ROBERT MACNEIL: Dr. Amaral, how close are we to finding the cause of autism?
DR. DAVID AMARAL: Well, I think we're close to finding several causes for autism. But I don't think there's going to be a single cause. Everything we know about autism is that there are multiple genes that confer risk. The children have various co-morbid problems. And everything we know looks like this is a multitude of disorders all under the umbrella that we call autism spectrum disorders.
ROBERT MACNEIL: What is your best scientific hunch of where the leading clue will be found?
DR. DAVID AMARAL: Robert, I think there are many parallel pathways that people are pursuing at the moment. Some, I think, have more traction than others. Clearly, 30 years ago, we didn't know any genes that conferred risk of autism. Now, we know that there's at least 20 or more that seem to be associated with autism.
The interesting, though, is that any particular gene that you might find that is related to autism, is only related to about 1 to 2 percent of the cases of autism. So I think what's clear now is that there's not going to be a single autism gene. But there are many, many.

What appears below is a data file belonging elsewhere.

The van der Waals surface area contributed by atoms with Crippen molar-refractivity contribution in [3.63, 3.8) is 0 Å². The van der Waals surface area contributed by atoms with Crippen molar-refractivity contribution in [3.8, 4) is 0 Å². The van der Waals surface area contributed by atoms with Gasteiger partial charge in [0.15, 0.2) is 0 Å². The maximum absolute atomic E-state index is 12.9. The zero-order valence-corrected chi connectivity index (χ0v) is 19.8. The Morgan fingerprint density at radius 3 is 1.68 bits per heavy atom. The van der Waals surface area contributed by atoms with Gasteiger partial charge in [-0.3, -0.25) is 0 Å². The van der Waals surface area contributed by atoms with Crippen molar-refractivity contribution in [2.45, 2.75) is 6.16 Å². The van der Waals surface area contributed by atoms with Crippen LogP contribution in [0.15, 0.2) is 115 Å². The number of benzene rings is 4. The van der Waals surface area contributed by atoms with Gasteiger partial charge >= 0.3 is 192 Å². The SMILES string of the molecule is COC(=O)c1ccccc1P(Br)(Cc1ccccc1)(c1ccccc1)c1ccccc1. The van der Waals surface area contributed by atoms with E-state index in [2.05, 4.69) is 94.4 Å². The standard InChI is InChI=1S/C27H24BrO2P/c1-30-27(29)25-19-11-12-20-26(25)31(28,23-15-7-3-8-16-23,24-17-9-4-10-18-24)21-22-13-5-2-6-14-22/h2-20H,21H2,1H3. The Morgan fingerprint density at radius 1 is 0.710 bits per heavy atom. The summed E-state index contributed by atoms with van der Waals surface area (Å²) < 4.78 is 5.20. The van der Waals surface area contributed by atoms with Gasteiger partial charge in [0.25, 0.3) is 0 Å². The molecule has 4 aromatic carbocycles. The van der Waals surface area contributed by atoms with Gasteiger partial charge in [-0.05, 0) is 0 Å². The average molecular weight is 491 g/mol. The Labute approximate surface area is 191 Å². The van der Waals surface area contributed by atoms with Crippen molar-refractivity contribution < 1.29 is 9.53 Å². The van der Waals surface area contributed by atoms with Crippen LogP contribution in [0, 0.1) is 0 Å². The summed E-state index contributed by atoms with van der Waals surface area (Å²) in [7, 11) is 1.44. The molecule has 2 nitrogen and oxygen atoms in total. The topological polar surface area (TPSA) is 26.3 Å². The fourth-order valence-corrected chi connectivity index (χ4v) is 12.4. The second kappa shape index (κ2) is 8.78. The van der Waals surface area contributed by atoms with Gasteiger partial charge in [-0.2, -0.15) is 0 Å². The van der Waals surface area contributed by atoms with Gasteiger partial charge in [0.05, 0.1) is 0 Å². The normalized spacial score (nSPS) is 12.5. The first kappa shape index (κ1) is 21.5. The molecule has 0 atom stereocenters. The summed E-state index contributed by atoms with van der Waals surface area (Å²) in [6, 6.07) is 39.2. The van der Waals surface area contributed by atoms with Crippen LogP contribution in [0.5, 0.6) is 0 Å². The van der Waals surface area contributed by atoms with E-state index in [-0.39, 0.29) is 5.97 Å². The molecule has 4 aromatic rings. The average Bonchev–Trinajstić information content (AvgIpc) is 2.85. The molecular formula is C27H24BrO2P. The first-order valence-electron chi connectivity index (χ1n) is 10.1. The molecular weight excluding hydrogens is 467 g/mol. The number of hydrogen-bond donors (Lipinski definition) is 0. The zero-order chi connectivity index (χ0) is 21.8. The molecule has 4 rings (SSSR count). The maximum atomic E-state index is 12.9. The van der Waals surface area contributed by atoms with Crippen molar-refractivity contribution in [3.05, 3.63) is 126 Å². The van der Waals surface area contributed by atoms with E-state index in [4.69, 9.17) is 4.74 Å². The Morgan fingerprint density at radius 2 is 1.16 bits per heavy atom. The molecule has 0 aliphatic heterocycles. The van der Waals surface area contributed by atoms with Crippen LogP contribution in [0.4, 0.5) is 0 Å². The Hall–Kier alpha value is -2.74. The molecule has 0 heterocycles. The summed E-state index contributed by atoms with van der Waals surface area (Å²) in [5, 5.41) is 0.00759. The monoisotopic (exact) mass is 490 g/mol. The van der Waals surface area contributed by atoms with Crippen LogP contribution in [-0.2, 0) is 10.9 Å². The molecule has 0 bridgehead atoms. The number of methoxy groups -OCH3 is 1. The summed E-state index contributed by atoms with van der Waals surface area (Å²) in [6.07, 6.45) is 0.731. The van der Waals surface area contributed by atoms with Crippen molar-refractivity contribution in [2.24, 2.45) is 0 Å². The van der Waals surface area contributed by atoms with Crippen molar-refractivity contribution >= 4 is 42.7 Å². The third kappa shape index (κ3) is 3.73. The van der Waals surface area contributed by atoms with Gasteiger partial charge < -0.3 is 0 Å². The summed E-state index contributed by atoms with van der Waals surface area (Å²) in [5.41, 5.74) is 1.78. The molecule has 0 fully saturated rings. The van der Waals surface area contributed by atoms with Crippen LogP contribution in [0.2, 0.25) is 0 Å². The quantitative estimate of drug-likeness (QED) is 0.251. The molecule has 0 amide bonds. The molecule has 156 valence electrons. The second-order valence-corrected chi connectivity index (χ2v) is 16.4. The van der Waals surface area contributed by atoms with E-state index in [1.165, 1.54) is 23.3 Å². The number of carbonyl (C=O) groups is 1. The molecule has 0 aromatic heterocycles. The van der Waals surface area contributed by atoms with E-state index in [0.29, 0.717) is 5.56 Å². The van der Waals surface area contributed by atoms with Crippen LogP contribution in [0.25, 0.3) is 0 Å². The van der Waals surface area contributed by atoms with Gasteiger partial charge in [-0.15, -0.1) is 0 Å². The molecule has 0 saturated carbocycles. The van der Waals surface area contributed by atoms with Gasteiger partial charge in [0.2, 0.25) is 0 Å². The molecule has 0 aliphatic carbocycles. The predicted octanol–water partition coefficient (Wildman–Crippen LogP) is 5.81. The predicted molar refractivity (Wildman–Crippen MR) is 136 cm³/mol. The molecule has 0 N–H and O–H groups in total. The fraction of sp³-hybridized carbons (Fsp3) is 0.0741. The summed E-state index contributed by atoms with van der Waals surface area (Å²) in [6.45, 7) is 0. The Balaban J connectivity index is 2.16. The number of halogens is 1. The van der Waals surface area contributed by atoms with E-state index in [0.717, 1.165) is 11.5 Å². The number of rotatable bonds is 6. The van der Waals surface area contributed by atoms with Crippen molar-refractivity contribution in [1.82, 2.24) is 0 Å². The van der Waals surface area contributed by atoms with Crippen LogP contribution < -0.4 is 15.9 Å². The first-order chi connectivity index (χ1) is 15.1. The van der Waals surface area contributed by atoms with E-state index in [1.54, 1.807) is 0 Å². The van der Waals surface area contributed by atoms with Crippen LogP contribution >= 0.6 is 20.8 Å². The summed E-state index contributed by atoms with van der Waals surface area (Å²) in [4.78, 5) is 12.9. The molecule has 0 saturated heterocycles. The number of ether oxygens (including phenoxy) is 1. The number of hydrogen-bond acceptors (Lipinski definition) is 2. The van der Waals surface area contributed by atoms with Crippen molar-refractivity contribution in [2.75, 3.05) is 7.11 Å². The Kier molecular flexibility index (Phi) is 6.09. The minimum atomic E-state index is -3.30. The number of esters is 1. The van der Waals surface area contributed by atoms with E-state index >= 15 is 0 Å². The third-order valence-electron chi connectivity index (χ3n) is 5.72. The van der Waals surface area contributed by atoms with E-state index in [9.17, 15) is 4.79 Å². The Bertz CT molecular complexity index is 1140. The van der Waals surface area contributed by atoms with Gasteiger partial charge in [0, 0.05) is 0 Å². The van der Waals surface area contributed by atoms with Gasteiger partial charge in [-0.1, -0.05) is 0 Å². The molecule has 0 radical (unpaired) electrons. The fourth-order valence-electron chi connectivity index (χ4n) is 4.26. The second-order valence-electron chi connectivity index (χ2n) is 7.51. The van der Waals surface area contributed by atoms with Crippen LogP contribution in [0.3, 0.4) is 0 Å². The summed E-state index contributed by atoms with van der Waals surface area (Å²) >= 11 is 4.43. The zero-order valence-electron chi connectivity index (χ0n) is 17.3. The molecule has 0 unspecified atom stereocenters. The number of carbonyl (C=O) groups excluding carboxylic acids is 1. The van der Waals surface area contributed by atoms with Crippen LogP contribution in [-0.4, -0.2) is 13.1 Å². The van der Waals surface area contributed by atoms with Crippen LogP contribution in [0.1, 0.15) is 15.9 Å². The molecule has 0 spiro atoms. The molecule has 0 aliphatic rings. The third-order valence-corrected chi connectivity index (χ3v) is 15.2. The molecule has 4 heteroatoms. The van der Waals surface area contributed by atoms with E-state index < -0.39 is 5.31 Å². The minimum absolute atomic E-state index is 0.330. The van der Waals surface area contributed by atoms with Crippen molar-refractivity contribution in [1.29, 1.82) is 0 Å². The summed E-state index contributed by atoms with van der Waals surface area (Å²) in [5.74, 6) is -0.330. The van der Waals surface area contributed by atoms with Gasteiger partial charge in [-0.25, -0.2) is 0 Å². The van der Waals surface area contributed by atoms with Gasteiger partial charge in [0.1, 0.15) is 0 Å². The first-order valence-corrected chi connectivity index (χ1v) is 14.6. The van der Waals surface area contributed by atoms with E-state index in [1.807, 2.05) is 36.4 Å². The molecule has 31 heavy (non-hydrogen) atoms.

And the reason that this is interesting is that there's a race going on now. Trying to figure out now whether all of the genes, taken together, make sense. Whether they're in some pathway that leads to, for example, the communication of information at synapses in the brain. If all of them were to affect that transmission of information, then we'd say, "Well, it doesn't really matter which of these genes are involved. But they're all damaging some ability of the brain to process information." We're not there yet. But I think it's getting exciting. Because people are starting to look, instead of a single gene at a time, at networks of genes. So the genetics are very important.
But I think what's clear is that there's -- a reemergence of the idea that the immune system might also be involved in children with autism. But in a subset. We have found, here at the MIND Institute, work by Dr. Judy Van de Water, that about 12 to 14 percent of women who have children with autism have peculiar antibodies that are directed at the blood. And she's pursuing the possibility that those antibodies, circulating during fetal life, in some way interact with the developing brain and that might be one path to autism.